Novel Lessons of Leadership

The dean of the Fletcher School talks about what he learned from reading great books

James Stavridis at Tufts

Leadership is an art, not a science. Its fundamentals are not found in books, however brilliant they may be. Good leadership begins with the gifts we are given at birth: our temperament, physical attributes and health. Our life experiences—family, school, social situations, challenges and successes—all create the database upon which we draw as we evolve as leaders. But there is an aspect of leadership that can be improved by study, largely centered on reading books that illuminate some lessons other successful leaders have learned.

Interestingly, the books that best hone us as leaders are generally not the sort of airport tomes that are churned out by the “leadership industry.” Instead, they are novels, plays, collections of poetry, memoirs, biographies and autobiographies, and histories, according to some of the world’s most experienced leaders. In writing our new book, The Leader’s Bookshelf, former naval officer Bob Ancell and I reached out to more than 200 senior admirals and generals, men and women who have devoted their professional lives to leadership. We asked each of them to tell us what books had given them the greatest insight into successfully leading high-stress operations.

From their input, we came up with a list of 50 classic books that cut across all genres, but have one thing in common—they have had helped the leaders we surveyed achieve at the very highest levels.

The Leader’s Bookshelf is an attempt to provide a resource to those who want to lead better—in their families, in their departments at a university, within the halls of a major corporation or in the setting of a military alliance like NATO. The truth is that good leadership transcends personality, circumstance, time and place. The 50 volumes on this bookshelf can help us achieve the most meaningful thing in our lives: being good, just and effective leaders.

It is impossible to describe the rich stew of ideas and observations in a few sentences, so I offer up here five key attributes that jumped out across the 50 books.

Innovation is the heart of leadership. Steve Jobs said the ability to innovate is what separates leaders from followers. He was right. We see this again and again in the context of good leadership—what inspires people in the end is the new idea, a different way of seeing the challenge, and the creative process that allows the leader to think his or her way to success. Many of the books on the list make this point, none more powerfully than the Mark Twain classic A Connecticut Yankee in King Arthur’s Court, about a time-traveling engineer who uses technology to shape the world in which he suddenly finds himself.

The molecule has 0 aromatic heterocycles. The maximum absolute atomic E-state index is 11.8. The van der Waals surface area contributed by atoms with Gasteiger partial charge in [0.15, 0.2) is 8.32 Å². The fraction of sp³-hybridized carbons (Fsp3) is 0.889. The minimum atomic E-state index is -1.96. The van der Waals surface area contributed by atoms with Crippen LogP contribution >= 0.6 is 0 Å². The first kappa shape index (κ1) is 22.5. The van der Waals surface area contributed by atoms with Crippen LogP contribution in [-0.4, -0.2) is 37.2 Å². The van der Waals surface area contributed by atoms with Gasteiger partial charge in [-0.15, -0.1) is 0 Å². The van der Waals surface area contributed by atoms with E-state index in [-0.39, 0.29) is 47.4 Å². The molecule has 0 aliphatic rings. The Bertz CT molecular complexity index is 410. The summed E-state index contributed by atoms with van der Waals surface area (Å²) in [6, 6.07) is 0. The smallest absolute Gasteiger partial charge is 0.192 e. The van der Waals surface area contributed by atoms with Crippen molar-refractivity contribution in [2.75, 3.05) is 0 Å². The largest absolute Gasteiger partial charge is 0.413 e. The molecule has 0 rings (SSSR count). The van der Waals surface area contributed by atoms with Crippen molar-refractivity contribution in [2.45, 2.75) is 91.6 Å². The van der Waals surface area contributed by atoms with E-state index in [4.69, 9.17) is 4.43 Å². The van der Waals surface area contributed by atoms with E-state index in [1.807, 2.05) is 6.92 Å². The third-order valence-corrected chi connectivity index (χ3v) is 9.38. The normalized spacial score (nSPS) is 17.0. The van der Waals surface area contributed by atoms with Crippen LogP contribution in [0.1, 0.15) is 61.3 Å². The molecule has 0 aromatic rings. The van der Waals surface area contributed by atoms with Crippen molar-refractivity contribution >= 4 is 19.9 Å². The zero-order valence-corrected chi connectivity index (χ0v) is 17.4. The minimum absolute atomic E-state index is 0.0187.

Finding the balance between caring for your people and accomplishing the mission is the hardest task. Again and again in the 50 books, we see leaders struggling with the need to drive their subordinates hard to accomplish a critical task while still taking care of their teams’ physical, psychological and material needs. This theme repeats, especially in the military books we cover, but it is beautifully personified in Patrick O’Brian’s epic series of sea novels, beginning with the classic Master and Commander. Captain Jack Aubrey seeks to successfully accomplish his missions, but in a way that enriches his sailors. Through success and failure, he struggles to find the right balance—often with the advice of his faithful ship’s surgeon, Stephen Maturin.

One size does not fit all. Throughout the 50 books, there are dozens of approaches to how leaders can succeed. Perhaps the best presentation of that spectrum can be found in Michael Shaara’s extraordinary depiction of the Battle of Gettysburg in Killer Angels. He gives us very real portraits of leading Union and Confederate generals, and shows the striking range of styles, from the calm, rational, intellectually based leadership of Brigadier General Joshua Chamberlain of Maine to the religiously based, leader-as-godlike-figure of the South’s Robert E. Lee. As leaders, we all struggle to find our voices, and Killer Angels, along with many of the other books on the list, shows us that there is not a single formula for success.

Integrity is the bedrock of leadership. So many leaders have tried to cut corners, thinking that they can get away with moral surrender on challenging points. The 50 books demonstrate over and over the value of taking the “hard right” over the “easy wrong.” What you do when you think no one is looking is the true test of character. The book that illuminates moral choices best is Anton Myrer’s story of two Army careers, Once an Eagle. As the novel contrasts two officers working their way up the chain of command, we see the fundamental value of taking the higher moral and ethical ground, even if there are short-term costs. Sam Damon, the “good” officer, is the example we need to emulate, and his story has inspired generations of military officers as they find their way to integrity.

Collaboration is a winning strategy. The very best leaders want to create win-win outcomes with their peers, and recognize how important peer relationships are to successful leadership. Like Larry Bird or LeBron James on a basketball court, they make everyone else on the team look good. We see this throughout our selection of books, but one that personifies teamwork is Team of Rivals, Doris Kearns Goodwin’s terrific study of Abraham Lincoln’s ability to put together a cabinet of political rivals who eventually become so much greater than the sum of their parts. Leaders win by working with peers, often overcoming jealousy and the ill winds of the public sphere to do so.

James Stavridis, F83, F84, is the dean of the Fletcher School at Tufts. His latest book, The Leader’s Bookshelf, co-authored with R. Manning Ancell, was released by Naval Institute Press in March.

Back to Top